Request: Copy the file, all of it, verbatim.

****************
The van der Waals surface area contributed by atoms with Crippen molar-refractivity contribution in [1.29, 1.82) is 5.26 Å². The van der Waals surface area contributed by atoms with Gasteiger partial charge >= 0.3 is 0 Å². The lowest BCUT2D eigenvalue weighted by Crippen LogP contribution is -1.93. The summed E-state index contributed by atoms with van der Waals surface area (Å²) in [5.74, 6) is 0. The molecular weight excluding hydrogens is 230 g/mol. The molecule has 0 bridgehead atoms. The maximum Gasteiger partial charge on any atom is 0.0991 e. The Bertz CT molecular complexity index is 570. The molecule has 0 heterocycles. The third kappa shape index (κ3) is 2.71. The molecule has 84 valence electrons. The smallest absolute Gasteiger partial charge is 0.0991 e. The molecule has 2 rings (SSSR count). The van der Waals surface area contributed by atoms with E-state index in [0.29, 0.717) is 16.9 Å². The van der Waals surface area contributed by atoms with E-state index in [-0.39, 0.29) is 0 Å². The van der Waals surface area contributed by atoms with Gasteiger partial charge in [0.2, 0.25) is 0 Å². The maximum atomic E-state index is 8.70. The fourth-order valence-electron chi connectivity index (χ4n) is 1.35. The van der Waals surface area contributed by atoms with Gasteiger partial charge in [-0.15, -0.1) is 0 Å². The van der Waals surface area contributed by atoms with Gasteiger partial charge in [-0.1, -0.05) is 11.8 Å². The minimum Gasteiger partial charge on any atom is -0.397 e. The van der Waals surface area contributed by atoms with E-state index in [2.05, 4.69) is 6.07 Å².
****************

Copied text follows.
The van der Waals surface area contributed by atoms with Crippen molar-refractivity contribution in [1.29, 1.82) is 5.26 Å². The van der Waals surface area contributed by atoms with Gasteiger partial charge >= 0.3 is 0 Å². The lowest BCUT2D eigenvalue weighted by Crippen LogP contribution is -1.93. The summed E-state index contributed by atoms with van der Waals surface area (Å²) in [5.74, 6) is 0. The molecular weight excluding hydrogens is 230 g/mol. The molecule has 0 bridgehead atoms. The maximum Gasteiger partial charge on any atom is 0.0991 e. The Bertz CT molecular complexity index is 570. The molecule has 0 heterocycles. The third kappa shape index (κ3) is 2.71. The molecule has 84 valence electrons. The smallest absolute Gasteiger partial charge is 0.0991 e. The molecule has 2 rings (SSSR count). The van der Waals surface area contributed by atoms with E-state index in [0.29, 0.717) is 16.9 Å². The van der Waals surface area contributed by atoms with E-state index in [-0.39, 0.29) is 0 Å². The van der Waals surface area contributed by atoms with Gasteiger partial charge in [0.2, 0.25) is 0 Å². The maximum atomic E-state index is 8.70. The fourth-order valence-electron chi connectivity index (χ4n) is 1.35. The van der Waals surface area contributed by atoms with Gasteiger partial charge in [-0.15, -0.1) is 0 Å². The van der Waals surface area contributed by atoms with Gasteiger partial charge in [-0.1, -0.05) is 11.8 Å². The minimum Gasteiger partial charge on any atom is -0.397 e. The van der Waals surface area contributed by atoms with E-state index in [2.05, 4.69) is 6.07 Å².